Whether you’re trying to lose a significant amount of weight or the last 10 pounds, dropping fat is incredibly difficult. Low-calorie diets are unreasonable and you’re hungry all the time. That’s why nutritionists urge dieters to eat quality, nutrient-dense foods—the benefits of which equal to or outweight their caloric impact.
Weight loss comes down to simple math. You have to eat fewer calories than you burn.
“Certain foods can help you shed body weight,” says Heather Mangieri, RD, a spokeswoman for the Academy of Nutrition and Dietetics, “because they help you feel full longer and help curb cravings.”
This summer veggie has a higher concentration of water than any other food—in fact, 96.7% of the fruit is made up of water. It’s also incredibly easy to integrate into your meals. Toss some sliced cucumber on salad, dip some sticks in hummus for a snack, or try whipping up refreshing cucumber soup!
A powerhouse for heart health, grapefruit contains vitamin C, folic acid, and potassium, along with pectin, a soluble fiber that may be a strong ally against atherosclerosis. Pink and red varieties also have vitamin A and lycopene, a phytochemical that protects arterial walls from oxidative damage. To get the juiciest specimens, select fruits heavy for their size and make sure to try them in this refreshing salad.
Tender and flavorful, this leafy green is rich in iron, folic acid, and vitamin K. It also contains disease-fighting antioxidants beta-carotene and vitamin C, as well as the phytochemical lutein, which protects eyes against age-related macular degeneration. Use as a substitute for lettuce in salad, lightly sauté with shredded carrot, sliced mushrooms, and garlic for a savory omelet filling, or try this simple Seasoned Spinach recipe for a quick and nutritious side dish.
Oily fish like salmon is incredibly healthy.
It is also very satisfying, keeping you full for many hours with relatively few calories.
Salmon is loaded with high quality protein, healthy fats and also contains all sorts of important nutrients.
Fish, and seafood in general, supplies a significant amount of iodine.
This nutrient is necessary for proper function of the thyroid, which is important to keep the metabolism running optimally.
Studies show that a huge number of people in the world aren’t getting all the iodine they need.
Salmon is also loaded with Omega-3 fatty acids, which have been shown to help reduce inflammation, which is known to play a major role in obesity and metabolic disease.
Mackerel, trout, sardines, herring and other types of oily fish are also excellent.
Avocados are a unique type of fruit.
Whereas most fruit is high in carbs, avocados are loaded with healthy fats.
They are particularly high in monounsaturated oleic acid, the same type of fat found in olive oil.
Despite being mostly fat, they also contain a lot of water, so they aren’t as energy dense as you may think.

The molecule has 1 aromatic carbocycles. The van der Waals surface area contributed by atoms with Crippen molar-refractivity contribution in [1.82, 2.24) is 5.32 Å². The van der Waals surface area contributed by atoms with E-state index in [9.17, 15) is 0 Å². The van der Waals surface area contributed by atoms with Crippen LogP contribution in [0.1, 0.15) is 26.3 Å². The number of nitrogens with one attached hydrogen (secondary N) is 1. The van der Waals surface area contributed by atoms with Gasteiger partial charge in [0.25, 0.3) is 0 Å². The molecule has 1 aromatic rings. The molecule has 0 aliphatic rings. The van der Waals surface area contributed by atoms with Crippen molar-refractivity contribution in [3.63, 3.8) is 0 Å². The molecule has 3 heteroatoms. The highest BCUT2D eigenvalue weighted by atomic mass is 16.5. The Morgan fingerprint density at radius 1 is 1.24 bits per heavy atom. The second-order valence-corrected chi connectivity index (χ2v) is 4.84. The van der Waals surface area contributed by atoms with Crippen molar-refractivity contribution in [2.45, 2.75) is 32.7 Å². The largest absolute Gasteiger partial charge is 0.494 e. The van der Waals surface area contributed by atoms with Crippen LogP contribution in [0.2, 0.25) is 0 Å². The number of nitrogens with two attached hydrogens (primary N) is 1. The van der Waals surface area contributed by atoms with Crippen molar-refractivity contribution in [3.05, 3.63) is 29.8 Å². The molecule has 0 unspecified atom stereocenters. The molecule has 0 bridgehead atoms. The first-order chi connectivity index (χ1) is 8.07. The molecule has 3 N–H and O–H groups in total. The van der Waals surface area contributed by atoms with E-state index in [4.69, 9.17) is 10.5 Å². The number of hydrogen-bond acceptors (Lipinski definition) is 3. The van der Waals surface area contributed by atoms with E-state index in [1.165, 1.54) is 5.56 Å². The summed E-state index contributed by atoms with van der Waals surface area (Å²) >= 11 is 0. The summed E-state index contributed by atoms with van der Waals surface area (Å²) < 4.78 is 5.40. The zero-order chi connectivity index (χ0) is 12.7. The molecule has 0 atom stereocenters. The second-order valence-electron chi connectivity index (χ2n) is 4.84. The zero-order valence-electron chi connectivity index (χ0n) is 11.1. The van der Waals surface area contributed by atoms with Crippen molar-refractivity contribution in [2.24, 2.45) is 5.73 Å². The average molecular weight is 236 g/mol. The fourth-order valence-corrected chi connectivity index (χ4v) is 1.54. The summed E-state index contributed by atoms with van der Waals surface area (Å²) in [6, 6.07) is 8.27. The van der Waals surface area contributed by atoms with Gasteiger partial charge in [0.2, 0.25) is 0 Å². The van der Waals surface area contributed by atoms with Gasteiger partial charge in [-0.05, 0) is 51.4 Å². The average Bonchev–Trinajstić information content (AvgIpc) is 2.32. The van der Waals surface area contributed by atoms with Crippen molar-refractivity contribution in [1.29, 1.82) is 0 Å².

Avocados are perfect as additions to salad, because studies show that the fats in them can increase the nutrient uptake from the vegetables 2.6 to 15-fold.
They also contain many important nutrients, including fiber and potassium.
Not all fats are created equal.
Coconut oil is high in fatty acids of a medium length, called Medium Chain Triglycerides (MCTs).
These fatty acids have been shown to boost satiety compared to other fats, as well as increase the amount of calories burned.
There are also two studies, one in women and the other in men, showing that coconut oil led to reduced amounts of belly fat.
Of course… coconut oil still contains calories, so adding it on top of what you’re already eating is a bad idea.
So this is not about adding coconut oil to your diet, it is about replacing some of your other cooking fats with coconut oil.
Extra virgin olive oil is also worth mentioning here, because it is probably the healthiest fat on the planet.
There’s a reason apples are number one on the list! Probably one of the most versatile fall foods around, nutrient- and fiber-rich apples can be used in everything from beverages to main courses to desserts. Apples are the perfect addition to your weight-loss plan, says Karen Langston, a certified nutritionist and board member of The National Association of Nutritional Professionals. Low-cal, full of vitamins and minerals, and full of fiber, apples help maintain your blood-sugar level, staving off cravings for high calorie no-no foods. Plus, the low-sodium content in apples can help prevent excess water weight and retention, Langston says. Try one of our five favorite apple recipes this fall.
Pears are high in fiber, which can help regulate your digestive system, and their pectin promotes fullness, Inge says. At only about 100 calories per pear, this juicy, sweet fruit is great as a stand-alone snack, with a meal, or pureed into dessert.
Soups and Stews
As the weather outside turns crisp, soups and stews make hearty fall appetizers or main dishes. Soups are a great go-to food when trying to lose weight, Mendez says. “Including complex carbohydrates such as beans or rice, vegetables in soups, combined with the broth, allows the carbohydrates to absorb more fluid in the gut and expand, further contributing to satiety,” Mendez says. And several studies have shown eating broth-based or vegetable soup before a main course can help you consume fewer calories overall. Just be sure to keep them low calorie by avoiding cream bases or too many noodle ingredients.